Molecular Diagnosis & Therapy

, Volume 12, Issue 3, pp 145–156 | Cite as

Cerebral Small Vessel Disease

Genetic Risk Assessment for Prevention and Treatment
  • Ada Lam
  • M. Anne Hamilton-Bruce
  • Jim Jannes
  • Simon A. KoblarEmail author
CNS Disorders


Cerebrovascular disease is a major burden to individuals and their communities worldwide. Stroke is one of the leading causes of death and disability, and the prevention and treatment of stroke can be improved with a better understanding of its causation. Cerebral small vessel disease (SVD) is a subset of cerebrovascular disease, and has an equally large impact on an individual’s quality of life. Although many risk factors are involved, we propose that genetics has a significant role in the pathogenesis of SVD through a complex interplay of environmental and multigenetic factors. Advances in molecular technology have enabled the human genome to be investigated both at a population and, more recently, an individual level. A better understanding of the molecular basis of SVD will enable the development of therapies to help in its prevention and treatment. This review assesses the molecular genetics underlying cerebral SVD.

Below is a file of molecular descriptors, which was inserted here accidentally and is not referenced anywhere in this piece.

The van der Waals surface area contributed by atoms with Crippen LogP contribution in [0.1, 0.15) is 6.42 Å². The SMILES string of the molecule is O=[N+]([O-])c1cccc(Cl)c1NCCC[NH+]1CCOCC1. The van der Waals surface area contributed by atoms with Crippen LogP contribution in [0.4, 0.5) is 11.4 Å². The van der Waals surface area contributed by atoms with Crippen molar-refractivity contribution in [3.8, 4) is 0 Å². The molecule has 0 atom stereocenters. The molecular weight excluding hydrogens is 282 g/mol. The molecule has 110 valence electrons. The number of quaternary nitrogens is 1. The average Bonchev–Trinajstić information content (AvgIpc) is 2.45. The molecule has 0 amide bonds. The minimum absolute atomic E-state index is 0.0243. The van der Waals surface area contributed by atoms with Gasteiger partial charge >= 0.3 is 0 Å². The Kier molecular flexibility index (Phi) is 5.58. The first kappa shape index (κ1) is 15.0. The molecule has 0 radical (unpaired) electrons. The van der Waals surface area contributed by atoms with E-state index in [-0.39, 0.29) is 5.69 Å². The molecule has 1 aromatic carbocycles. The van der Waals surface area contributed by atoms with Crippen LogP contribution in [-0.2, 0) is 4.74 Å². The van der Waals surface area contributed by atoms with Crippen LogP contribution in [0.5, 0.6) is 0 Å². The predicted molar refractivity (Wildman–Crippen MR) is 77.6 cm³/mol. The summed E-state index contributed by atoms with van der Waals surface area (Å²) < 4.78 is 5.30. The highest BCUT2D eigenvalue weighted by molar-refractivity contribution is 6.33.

Angiotensin Converting Enzyme White Matter Lesion White Matter Hyperintensity Small Vessel Disease Lacunar Infarction 
These keywords were added by machine and not by the authors. This process is experimental and the keywords may be updated as the learning algorithm improves.



No funding was provided for the preparation of this review, and the authors have no conflicts of interest relevant to its content.

The authors would like to acknowledge the Departments of Neurology and Medicine, The Queen Elizabeth Hospital Research Foundation, and the University of Adelaide for their support.


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Copyright information

© Adis Data Information BV 2008

Authors and Affiliations

  • Ada Lam
    • 1
  • M. Anne Hamilton-Bruce
    • 2
  • Jim Jannes
    • 2
  • Simon A. Koblar
    • 1
    Email author
  1. 1.School of MedicineUniversity of Adelaide, The Queen Elizabeth Hospital Campus, Stroke Research ProgrammeWoodville SouthAustralia
  2. 2.Stroke Research Programme Department of NeurologyThe Queen Elizabeth HospitalWoodville SouthAustralia

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